Role of the Victorian Society in the French lieutenant's woman by John Fowles

Essay by angel4eva May 2004

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In this novel, Fowles is interested in the genre of the nineteenth-century romantic or gothic novel and

successfully recreates typical characters, situations and even dialogue. Yet his perspective is that of the

twentieth century as can be noted in the authorial intrusions and opening quotations drawn from the works of

Victorian writers whose observations were uniquely different from the assumptions that most Victorians held

about their world. In this way, he attempts to critique those values that Victorians most heralded.

Until today, the Victorian Age was seen to be a Golden Age where Reason and Rationality were proclaimed as

dogma and faith. People were beginning to question the claims that religion made about the existence of God

and the beginning of man. Anything that could not be proven through experimentation and science was

immediately treated with suspicion. With Charles Darwin's The Origin of Species (1859) the biblical myth of

Adam and Eve and the origins of man were shattered.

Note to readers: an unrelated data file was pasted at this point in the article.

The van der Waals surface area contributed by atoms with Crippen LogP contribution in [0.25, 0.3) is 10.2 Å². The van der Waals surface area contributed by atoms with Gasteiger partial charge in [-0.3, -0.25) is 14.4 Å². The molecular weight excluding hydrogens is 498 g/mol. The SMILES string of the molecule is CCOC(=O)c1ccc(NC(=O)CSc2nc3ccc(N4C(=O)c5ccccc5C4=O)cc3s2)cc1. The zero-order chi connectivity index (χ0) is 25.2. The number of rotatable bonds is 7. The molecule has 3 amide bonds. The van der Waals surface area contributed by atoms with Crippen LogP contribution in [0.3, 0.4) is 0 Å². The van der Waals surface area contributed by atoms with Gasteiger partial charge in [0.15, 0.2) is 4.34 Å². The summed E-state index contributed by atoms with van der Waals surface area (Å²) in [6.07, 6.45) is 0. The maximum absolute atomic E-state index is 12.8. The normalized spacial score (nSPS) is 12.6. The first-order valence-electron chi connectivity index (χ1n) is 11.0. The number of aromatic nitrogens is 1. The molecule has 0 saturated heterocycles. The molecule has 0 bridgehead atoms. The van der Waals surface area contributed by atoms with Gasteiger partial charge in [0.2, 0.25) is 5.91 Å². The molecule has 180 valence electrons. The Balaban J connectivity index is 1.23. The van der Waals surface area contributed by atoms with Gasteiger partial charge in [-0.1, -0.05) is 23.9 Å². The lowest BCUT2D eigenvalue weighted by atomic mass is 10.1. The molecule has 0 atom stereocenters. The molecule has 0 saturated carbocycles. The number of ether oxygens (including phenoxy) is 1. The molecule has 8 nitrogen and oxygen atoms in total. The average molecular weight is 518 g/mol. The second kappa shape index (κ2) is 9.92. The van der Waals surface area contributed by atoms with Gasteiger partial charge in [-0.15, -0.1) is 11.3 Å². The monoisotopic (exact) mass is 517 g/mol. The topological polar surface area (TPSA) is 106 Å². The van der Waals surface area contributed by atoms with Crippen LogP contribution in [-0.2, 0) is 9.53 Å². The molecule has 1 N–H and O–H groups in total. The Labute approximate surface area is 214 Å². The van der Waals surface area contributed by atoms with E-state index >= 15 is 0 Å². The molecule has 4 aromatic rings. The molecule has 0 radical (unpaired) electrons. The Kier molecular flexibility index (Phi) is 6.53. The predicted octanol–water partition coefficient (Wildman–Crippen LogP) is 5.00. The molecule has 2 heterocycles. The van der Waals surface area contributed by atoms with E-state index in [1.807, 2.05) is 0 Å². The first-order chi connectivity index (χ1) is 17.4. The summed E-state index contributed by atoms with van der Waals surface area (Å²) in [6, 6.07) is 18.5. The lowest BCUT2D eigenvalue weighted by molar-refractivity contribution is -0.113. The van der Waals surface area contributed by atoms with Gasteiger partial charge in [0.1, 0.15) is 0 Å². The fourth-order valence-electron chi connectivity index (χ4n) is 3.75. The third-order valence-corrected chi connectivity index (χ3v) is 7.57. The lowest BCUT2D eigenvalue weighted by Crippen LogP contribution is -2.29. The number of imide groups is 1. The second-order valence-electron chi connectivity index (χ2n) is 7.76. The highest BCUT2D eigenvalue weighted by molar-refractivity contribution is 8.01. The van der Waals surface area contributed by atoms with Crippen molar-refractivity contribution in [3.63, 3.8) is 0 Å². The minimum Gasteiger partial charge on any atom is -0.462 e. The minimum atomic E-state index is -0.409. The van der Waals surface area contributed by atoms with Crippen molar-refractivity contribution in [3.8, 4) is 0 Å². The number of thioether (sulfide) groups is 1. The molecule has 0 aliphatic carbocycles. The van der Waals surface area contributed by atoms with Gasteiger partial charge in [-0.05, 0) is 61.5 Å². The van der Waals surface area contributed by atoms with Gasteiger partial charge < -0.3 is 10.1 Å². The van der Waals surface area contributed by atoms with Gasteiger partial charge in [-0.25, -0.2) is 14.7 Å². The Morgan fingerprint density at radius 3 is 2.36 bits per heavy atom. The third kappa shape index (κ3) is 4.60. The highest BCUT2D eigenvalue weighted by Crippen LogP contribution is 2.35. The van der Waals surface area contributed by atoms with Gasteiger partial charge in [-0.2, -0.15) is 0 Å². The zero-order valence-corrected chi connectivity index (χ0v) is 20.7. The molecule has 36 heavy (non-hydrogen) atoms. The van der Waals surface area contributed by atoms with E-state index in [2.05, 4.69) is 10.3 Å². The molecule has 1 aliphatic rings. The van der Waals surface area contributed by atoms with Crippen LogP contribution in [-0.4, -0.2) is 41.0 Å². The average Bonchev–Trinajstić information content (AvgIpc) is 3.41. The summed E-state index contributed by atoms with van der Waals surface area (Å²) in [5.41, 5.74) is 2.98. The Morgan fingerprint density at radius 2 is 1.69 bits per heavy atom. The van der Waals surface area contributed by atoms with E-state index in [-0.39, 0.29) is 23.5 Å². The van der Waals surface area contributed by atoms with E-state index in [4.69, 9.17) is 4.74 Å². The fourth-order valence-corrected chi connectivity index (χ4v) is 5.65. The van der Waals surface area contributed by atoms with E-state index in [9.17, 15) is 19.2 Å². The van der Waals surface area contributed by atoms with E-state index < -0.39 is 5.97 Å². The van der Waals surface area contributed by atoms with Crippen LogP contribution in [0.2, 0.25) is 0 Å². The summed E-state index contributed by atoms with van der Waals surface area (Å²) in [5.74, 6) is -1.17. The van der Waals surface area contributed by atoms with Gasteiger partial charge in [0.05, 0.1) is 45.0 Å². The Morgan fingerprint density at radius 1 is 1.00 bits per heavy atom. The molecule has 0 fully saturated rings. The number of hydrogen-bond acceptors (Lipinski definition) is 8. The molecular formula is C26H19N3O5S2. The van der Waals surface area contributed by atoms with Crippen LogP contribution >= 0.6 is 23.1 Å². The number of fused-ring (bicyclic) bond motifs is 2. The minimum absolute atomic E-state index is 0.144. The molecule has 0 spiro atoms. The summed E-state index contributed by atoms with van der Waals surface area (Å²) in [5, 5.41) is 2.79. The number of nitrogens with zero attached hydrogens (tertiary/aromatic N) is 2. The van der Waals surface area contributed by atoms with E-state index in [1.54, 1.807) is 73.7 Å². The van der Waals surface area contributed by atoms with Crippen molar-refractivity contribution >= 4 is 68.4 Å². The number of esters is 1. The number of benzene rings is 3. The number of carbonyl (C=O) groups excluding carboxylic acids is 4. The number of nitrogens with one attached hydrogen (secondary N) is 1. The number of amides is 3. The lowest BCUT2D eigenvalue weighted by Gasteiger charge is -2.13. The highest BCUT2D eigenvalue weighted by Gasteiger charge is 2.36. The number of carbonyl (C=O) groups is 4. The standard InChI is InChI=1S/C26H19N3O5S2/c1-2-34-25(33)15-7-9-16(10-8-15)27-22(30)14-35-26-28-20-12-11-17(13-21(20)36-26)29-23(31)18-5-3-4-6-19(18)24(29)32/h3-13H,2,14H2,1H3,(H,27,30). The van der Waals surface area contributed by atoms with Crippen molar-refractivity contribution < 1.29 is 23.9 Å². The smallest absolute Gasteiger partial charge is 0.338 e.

Darwin's work created quite an uproar as it succeeded it

in shattering the Victorian people's unquestioning religious faith.

The Victorian society imposed a great deal of repressive conventions and norms on its people, especially women

and the working class. Victorian women were socially conditioned to believe that their rightful place was at

home with their husbands and children. A Victorian woman was expected to accept the patriarchal norm

unhesitatingly. Her duty was to her husband and children. Only if she toed this social line would she be deemed

a proper young Victorian lady. The institution of marriage was often a contract agreement. Money often

married into a titled family as in Charles and Ernestina's case, thereby reinforcing the dominant society's power.

Money and nobility were often the main criteria for a Victorian marriage.

The practice of prostitution was a topic that...